Friday, July 19, 2024

When It’s Not Victim Shaming.

January 8, 2018 by  
Filed under Health & Wellness, News, Opinion, Weekly Columns

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( No one has the right to hurt you, and put your person in jeopardy. No one has the right to terrorize you. None of us should have to live life in fear of being raped, and assaulted. Those of us that have survived sexual assault understand it is a nightmare that leaves life long scars. With this understanding we must do everything we can to protect ourselves, and teach our children to do the same. It is unfortunate that what “should” be is simply not reality. We must continue to change that existence while acknowledging where our society is. There are those that victim shame, and that is never okay. Yet, we have to know the difference between victim shaming, and being told what we might have to do in order to do all we can to avoid becoming victims. Before you get alarmed there is a similar discussion you might want to consider.

Black parents have to have a different discussion, as we know, with our children about the police. We can explain to them that their race should not make them targets by the police. We teach them to comply immediately, even though we know that won’t always, because it’s the best they can do to try and make it home to us safely. Some parents go as far as banning their children from wearing certain articles of clothes so that they don’t draw attention to themselves. The bottom line is we should not have to do this.

They aren’t criminals…they are American citizens, but we can’t turn a blind eye to the fact that some officers will seem them as criminals simply because they are black, we have several examples to give them when they feel we re being to protective, or making them feel like they can’t be themselves. No, they shouldn’t have to have extra precautions with law enforcement, but the reality of our society requires it. When something goes wrong with the police we immediately begin asking questions about compliance, and combing through the incident to see what must we add to the list of things that might prevent this encounter. We should not have to do this…but we do. The goal is to get our kids, and loved ones, home safely every evening with the least about of scars.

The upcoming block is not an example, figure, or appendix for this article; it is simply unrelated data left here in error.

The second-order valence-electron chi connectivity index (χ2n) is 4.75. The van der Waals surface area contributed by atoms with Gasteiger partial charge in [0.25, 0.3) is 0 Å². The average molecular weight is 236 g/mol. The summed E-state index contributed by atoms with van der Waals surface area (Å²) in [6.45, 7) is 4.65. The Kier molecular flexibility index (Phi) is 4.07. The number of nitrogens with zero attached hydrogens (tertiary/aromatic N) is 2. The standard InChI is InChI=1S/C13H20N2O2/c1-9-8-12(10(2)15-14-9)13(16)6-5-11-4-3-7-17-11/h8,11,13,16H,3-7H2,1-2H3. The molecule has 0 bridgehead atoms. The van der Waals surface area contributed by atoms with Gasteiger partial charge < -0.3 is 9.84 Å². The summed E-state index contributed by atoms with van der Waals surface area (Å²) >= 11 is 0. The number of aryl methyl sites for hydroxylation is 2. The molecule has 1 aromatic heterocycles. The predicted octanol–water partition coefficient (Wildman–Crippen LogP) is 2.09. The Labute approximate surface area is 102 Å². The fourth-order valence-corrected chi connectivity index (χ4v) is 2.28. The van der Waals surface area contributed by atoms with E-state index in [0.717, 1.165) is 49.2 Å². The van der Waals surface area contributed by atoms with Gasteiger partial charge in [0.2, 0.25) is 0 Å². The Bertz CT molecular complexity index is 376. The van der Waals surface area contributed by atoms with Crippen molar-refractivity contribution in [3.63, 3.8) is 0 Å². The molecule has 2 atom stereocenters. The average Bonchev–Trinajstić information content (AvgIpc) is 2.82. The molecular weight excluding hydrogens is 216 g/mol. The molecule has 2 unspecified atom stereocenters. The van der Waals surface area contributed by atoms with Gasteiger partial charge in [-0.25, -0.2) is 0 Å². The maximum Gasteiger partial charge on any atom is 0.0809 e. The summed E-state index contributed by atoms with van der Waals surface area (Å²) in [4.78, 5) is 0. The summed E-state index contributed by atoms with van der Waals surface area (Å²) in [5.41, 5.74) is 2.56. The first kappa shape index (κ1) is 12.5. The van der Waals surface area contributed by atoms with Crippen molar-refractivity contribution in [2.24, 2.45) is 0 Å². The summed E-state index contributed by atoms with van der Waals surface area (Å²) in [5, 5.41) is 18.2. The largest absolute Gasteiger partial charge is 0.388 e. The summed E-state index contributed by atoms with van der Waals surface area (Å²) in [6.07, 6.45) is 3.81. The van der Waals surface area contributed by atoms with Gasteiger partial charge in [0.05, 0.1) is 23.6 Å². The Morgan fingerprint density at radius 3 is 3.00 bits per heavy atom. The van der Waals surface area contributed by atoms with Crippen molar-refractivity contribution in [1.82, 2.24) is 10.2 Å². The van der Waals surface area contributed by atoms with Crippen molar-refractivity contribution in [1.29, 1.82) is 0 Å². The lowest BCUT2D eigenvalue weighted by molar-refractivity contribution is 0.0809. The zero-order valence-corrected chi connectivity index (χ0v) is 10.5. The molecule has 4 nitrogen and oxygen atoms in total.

It is not victim shaming to bring this same mentality into play when we talk to our children, and loved ones, about ways to protect themselves, as best as possible, from sexual assault. Yes, you should be able to wear whatever you want without any human being laying a single hand on you. You should be able to drink, and have fun in public without worrying about someone assaulting you. You should not have to think of precautions to remove yourself as a target as best you can. We must continue fighting to make this should the reality, but the current truth is there are many predators in the world and we must be vigilant. What you should be able to do, and what you have to do will not always align, and until they do you must try to make the best choices possible to try to ensure your safety. We know it won’t always work…but just as we tell our children regarding police brutality, you must try.

Those of us that have experienced sexual assault will never be the same, I for one urge women to be safe. The rapist is always wrong! I must do all I can to try to avoid such an evil. I remember being assaulted, and knowing it wasn’t my fault while acknowledging maybe I shouldn’t have been where I was. That is a hard duality, and it isn’t me shaming myself as a victim…its me telling the truth. In that truth I may be able to avoid that environment in the future. A part of my healing was taking ownership of my own safety. I know it’s not fail proof…but I’m determined to will the power to try verses merely knowing what should be. Those that victim shame ought to be ashamed of themselves, but there are some that just want you to be safe…they aren’t shaming you to say the world sucks but please try these measures for your sake because we do care.

Staff Writer; Christian Starr

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